I loved seeing my friends again. I hope to return to Singapore one day to visit them again, perhaps en route to somewhere else (Bali anyone...?!).

Posted by Rebecca Heller 09:02 Archived in Singapore Tagged art skylines friends Comments (0)

Melbourne Take One

View Australian adventure! on Rebecca Heller's travel map.

Attending the wedding was a big focus of my time in Melbourne, but post-wedding, I did make it into the city to explore. As per my habit, I went on the free walking tour of Melbourne, and would you believe it, I bumped into Chryso, a former colleague of mine. I had just been coming round to the idea that the world was in fact much larger than we give it credit for, since I'd seen such a small percentage on it during my trip. But bumping into a former colleague, that was proof that it is in fact a small world!

I visited the excellent joint Andy Warhol and Ai Wei Wei exhibition at the National Gallery. I'm not sure if it will be on anywhere else, but I'd strongly recommend it if it comes to a city near you!

Before I left I also managed to see my friends Rama and Kariza who I'd met in Peru and saw Carly again for a spot of dinner at Victoria markets. So really I had a wonderfully sociable stay in Melbourne.

I also finally booked my East Coast adventure. As opposed to most of my time in South America, I discovered that I really needed to pre-book my East Coast trip, since everything from hostels to buses to tours books out ahead of time. So I swiftly got myself a couple of quotes and went with the cheaper option through Peter Pan's.

There are so many options when it comes to tours it can be overwhelming. Thanks to conversations I'd had with Carly and other people I'd met along the way, I knew vaguely what was out there, what to avoid, and the questions to ask. This definitely saved me time, and I'd like to think, money.

So here's what I booked ahead of time:

  • Cairns: an Uncle Brian's Daintree rainforest tour and a Great Barrier Reef trip for my first ever snorkel and an introductory scuba dive.
  • Airlie Beach: Whitsundays tour with Wings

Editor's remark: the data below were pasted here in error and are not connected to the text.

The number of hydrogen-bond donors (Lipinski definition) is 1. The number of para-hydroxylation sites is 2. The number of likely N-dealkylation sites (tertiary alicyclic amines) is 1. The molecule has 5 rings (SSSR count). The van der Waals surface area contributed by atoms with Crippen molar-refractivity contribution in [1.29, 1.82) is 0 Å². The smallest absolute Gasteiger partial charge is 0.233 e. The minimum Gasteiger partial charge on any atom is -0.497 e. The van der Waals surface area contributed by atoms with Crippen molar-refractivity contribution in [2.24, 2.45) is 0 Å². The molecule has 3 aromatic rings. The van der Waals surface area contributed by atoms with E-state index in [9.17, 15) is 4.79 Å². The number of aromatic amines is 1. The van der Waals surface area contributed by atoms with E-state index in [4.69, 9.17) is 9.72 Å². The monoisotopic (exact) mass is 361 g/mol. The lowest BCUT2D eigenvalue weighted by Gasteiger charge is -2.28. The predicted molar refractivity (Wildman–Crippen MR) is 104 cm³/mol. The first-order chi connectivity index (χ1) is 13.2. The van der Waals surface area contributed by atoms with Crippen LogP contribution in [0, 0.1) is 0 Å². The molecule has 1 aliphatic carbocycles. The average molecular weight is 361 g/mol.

• Rainbow Beach: Dingo's Fraser Island tour
  • Byron Bay: surf class
  • All bus tickets with Premier - far cheaper than Greyhound and fit my schedule
  • All hostels

Whilst my itinerary had very little wiggle room, it was quite nice knowing it was all booked and paid for, so all I had to worry about was food and treats for the next three weeks.

Posted by Rebecca Heller 02:11 Archived in Australia Tagged friends family tour Comments (0)

Taking the scenic route from Adelaide to Melbourne

The Great Ocean Road

all seasons in one day
View Australian adventure! on Rebecca Heller's travel map.

My Aussie adventure continued with a trip to Adelaide where I met my friend Carly at the airport. We hadn't seen each other since August so it was really great to catch up.

We spent our only full day there in the Barrossa Valley on a wine tour. Yes, another wine tour for me!

We went to just three wineries in the region. Our tour didn't include the Jacob's Creek winery, but we'd been told it's very touristy and not too authentic in there for the tour.

It's a pretty interesting combination, plenty of wine and no food but hey ho, that's the fun! I actually thought we didn't get too much information at the places we visited. We tried plenty of wines but didn't learn anything of the production processes, unlike the wineries I visited in Mendoza.

The following day, we found the car rental office to pick up the car for our road trip! I had said from the start that I wouldn't drive, since it's been a while since I've driven and I didn't want the first time I drive in years to be in a rental car with a passenger next to me, in Australia. Carly loves driving so it worked out well on that front, even still, it's a lot of driving for one person so I'm extremely grateful that she was happy to do it!

Driving along the Great Ocean Road is one of those must do activities in Australia, but most people go on a round trip tour from Melbourne and don't make it to Adelaide. That's partly because it's a long drive from Adelaide to the first big place of interest, the Grampians national park. There is a pink lake close by, which was thankfully pink when we visited, I think the idea of the pink lake was keeping Carly motivated on the long first stint!

But get there we did and this is where we spent our first night, surrounded by mountains and trees, a stark contrast to my nights spent in the Outback! We even spotted some koalas just chilling in the trees.